PhD student Hessa Ebrahim Ali Alfalahi was recognised by the programme for her research on the detection and diagnosis of depression and Parkinson’s disease using data collected through novel Artificial Intelligence (AI) algorithms.
Hessa Ali Alfalahi
Knowing that early detection is the key to saving lives, Alfalahi has made it her mission to help develop new technology that will catch neuropsychiatric disorders before it’s too late. We find out more.
Can you give us a brief overview of your research and project?
My research looks at leveraging AI algorithms for the early detection of depression using smartphone data. By looking at finger kinematics during typing captured as a series of timestamps of key presses and key releases, I aim to be able to detect early psychomotor impairment which, in turn, can lead to the passive and early diagnosis of depression.
Why is this an area you are particularly interested in?
Despite decades of research, neuropsychiatric disorders, such as depression and Parkinson’s disease, are usually detected years after neurodegeneration (loss of function of neurons) and neural perturbation. Early diagnosis of these disorders is crucial for proper symptom management and sustained quality of life. In parallel, the tremendous advancement of Artificial Intelligence (AI) in recent years is currently resulting in promising accuracy in diagnosis when performed correctly.
What more would you like to see being done in the region surrounding this?
There is a pressing need to represent Arab populations in AI algorithms for the early detection of neuropsychiatric disorders. One of the major obstacles is the unavailability of data and the difficulty in recruiting healthy and diseased participants in clinical trials and validation studies. What we need in the future is better collaboration between medical experts and data scientists. Further, we need to disseminate awareness to the public regarding the beneficial aspects of enrolling in such studies.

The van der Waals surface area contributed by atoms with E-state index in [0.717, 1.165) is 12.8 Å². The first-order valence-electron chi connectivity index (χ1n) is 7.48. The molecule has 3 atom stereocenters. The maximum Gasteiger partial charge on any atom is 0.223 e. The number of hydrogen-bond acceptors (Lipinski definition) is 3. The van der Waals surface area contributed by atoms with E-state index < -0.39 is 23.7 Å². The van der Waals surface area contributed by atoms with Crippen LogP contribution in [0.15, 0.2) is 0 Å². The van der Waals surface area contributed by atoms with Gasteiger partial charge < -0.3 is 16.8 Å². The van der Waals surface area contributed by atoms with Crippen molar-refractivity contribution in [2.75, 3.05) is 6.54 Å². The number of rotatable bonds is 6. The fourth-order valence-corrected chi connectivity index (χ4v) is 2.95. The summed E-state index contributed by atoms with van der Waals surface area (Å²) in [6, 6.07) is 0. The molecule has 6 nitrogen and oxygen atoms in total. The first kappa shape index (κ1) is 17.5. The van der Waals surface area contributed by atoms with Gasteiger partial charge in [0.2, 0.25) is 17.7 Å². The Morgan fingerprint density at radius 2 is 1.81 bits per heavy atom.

What will this platform allow you to do in terms of furthering your work moving forward?
With this platform, I am more motivated to enhance my research outcomes and reach a world-class scientific outcome by leveraging efficient research facilities. I am proud to be recognized by L’Oreal.
What is the biggest challenge you face?
Finding answers to questions no one asked before.
In an industry that is often dominated by men, how do you ensure your voice is heard?
By working hard, and proving that my effort is translated to an impact, through scientific publications in prestigious journals and the novel outcomes achieved throughout the research journey.
What does it mean to you to represent your country in the world of science?
I am more than pleased and honoured to be granted the L’Oreal UNESCO For Women in Science and to represent my country, the United Arab Emirates (UAE), on such a prestigious platform. The leadership of the UAE is and will always be a major source of inspiration and support for which I am forever grateful. I look forward to taking an active role in the knowledge-driven development of the UAE and the Middle East Region.
What is the professional motto that you live by?
“The world needs science, and science needs women”